V 9. The next day as Cornelius’s messengers were nearing the town, Peter went up on the flat roof to pray. It was about noon,
With dinner cooking, Peter had time on his hands – probably not a lot of time but time not to be wasted nevertheless. It seems to me that it was probably Peter’s habit to seize such moments and use them in quiet prayer and reflection. So up on the roof he goes, away from the bustle of kitchen preparation, and finds that in the solitude God has something quite revolutionary to say to him. It is a pivotal moment in the spread of the Gospel as Gentiles respond to it in faith and Peter baptises them. Peter could have offered to peel the potatoes (or whatever) but chose to seek time with God in solitude.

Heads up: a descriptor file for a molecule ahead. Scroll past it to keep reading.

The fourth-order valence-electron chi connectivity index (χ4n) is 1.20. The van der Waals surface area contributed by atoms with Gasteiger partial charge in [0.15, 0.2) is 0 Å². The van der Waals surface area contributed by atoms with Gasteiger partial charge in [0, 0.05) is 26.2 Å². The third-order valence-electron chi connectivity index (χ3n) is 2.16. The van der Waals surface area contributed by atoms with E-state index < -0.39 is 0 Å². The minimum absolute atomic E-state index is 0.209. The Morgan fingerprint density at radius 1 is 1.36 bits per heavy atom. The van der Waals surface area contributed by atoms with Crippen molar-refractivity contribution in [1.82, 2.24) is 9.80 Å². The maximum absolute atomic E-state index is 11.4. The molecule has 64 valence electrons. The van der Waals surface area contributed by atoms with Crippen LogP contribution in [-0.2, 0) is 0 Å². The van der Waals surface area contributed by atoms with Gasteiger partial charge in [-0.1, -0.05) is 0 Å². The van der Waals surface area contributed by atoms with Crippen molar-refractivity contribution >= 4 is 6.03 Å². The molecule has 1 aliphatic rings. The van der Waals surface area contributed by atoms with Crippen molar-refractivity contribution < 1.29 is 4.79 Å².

Without it becoming a false piety, this is not a bad habit to cultivate. Of course, it will be right to help in the kitchen sometimes, but there are more moments than we realise which can be seized and used for prayer. You don’t have to spend time thinking about the World Cup results, speculating about the nature of someone’s work or dreaming up new plans for your garden. You could use the quiet moment to pray and experience God’s presence in the routine of your daily life.
Solitude can be a planned event, built into the routine of life, but it can also be the seizing of a few moments. This habit of grabbing the otherwise wasted time is a valuable one. It can provide us with those small oases of solitude in the middle of the desert of busyness.